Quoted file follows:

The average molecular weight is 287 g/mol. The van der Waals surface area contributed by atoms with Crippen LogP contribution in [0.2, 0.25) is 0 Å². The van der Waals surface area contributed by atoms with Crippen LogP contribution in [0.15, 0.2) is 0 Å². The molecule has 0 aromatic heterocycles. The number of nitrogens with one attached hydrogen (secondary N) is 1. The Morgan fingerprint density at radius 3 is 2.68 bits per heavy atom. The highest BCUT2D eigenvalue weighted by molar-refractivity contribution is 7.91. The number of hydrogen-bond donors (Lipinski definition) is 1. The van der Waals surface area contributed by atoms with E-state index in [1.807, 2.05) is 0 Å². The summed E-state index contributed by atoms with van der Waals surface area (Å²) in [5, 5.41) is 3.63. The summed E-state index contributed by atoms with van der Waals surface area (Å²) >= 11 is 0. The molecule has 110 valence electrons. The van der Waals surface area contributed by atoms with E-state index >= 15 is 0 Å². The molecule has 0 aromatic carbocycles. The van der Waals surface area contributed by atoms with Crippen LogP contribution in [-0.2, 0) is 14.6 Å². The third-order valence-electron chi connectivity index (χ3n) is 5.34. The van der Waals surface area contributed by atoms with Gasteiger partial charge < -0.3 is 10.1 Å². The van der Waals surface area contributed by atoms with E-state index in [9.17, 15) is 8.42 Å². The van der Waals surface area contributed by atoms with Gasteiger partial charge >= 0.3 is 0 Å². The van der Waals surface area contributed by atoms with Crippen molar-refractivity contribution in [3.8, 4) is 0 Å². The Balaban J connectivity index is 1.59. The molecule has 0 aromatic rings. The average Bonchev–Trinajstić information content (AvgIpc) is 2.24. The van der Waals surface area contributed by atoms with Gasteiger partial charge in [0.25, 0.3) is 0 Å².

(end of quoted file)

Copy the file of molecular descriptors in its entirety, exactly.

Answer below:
The average molecular weight is 287 g/mol. The van der Waals surface area contributed by atoms with Crippen LogP contribution in [0.2, 0.25) is 0 Å². The van der Waals surface area contributed by atoms with Crippen LogP contribution in [0.15, 0.2) is 0 Å². The molecule has 0 aromatic heterocycles. The number of nitrogens with one attached hydrogen (secondary N) is 1. The Morgan fingerprint density at radius 3 is 2.68 bits per heavy atom. The highest BCUT2D eigenvalue weighted by molar-refractivity contribution is 7.91. The number of hydrogen-bond donors (Lipinski definition) is 1. The van der Waals surface area contributed by atoms with E-state index in [1.807, 2.05) is 0 Å². The summed E-state index contributed by atoms with van der Waals surface area (Å²) in [5, 5.41) is 3.63. The summed E-state index contributed by atoms with van der Waals surface area (Å²) >= 11 is 0. The molecule has 110 valence electrons. The van der Waals surface area contributed by atoms with E-state index >= 15 is 0 Å². The molecule has 0 aromatic carbocycles. The van der Waals surface area contributed by atoms with Crippen LogP contribution in [-0.2, 0) is 14.6 Å². The third-order valence-electron chi connectivity index (χ3n) is 5.34. The van der Waals surface area contributed by atoms with Gasteiger partial charge < -0.3 is 10.1 Å². The van der Waals surface area contributed by atoms with E-state index in [9.17, 15) is 8.42 Å². The van der Waals surface area contributed by atoms with Gasteiger partial charge >= 0.3 is 0 Å². The van der Waals surface area contributed by atoms with Crippen molar-refractivity contribution in [3.8, 4) is 0 Å². The Balaban J connectivity index is 1.59. The molecule has 0 aromatic rings. The average Bonchev–Trinajstić information content (AvgIpc) is 2.24. The van der Waals surface area contributed by atoms with Gasteiger partial charge in [0.25, 0.3) is 0 Å².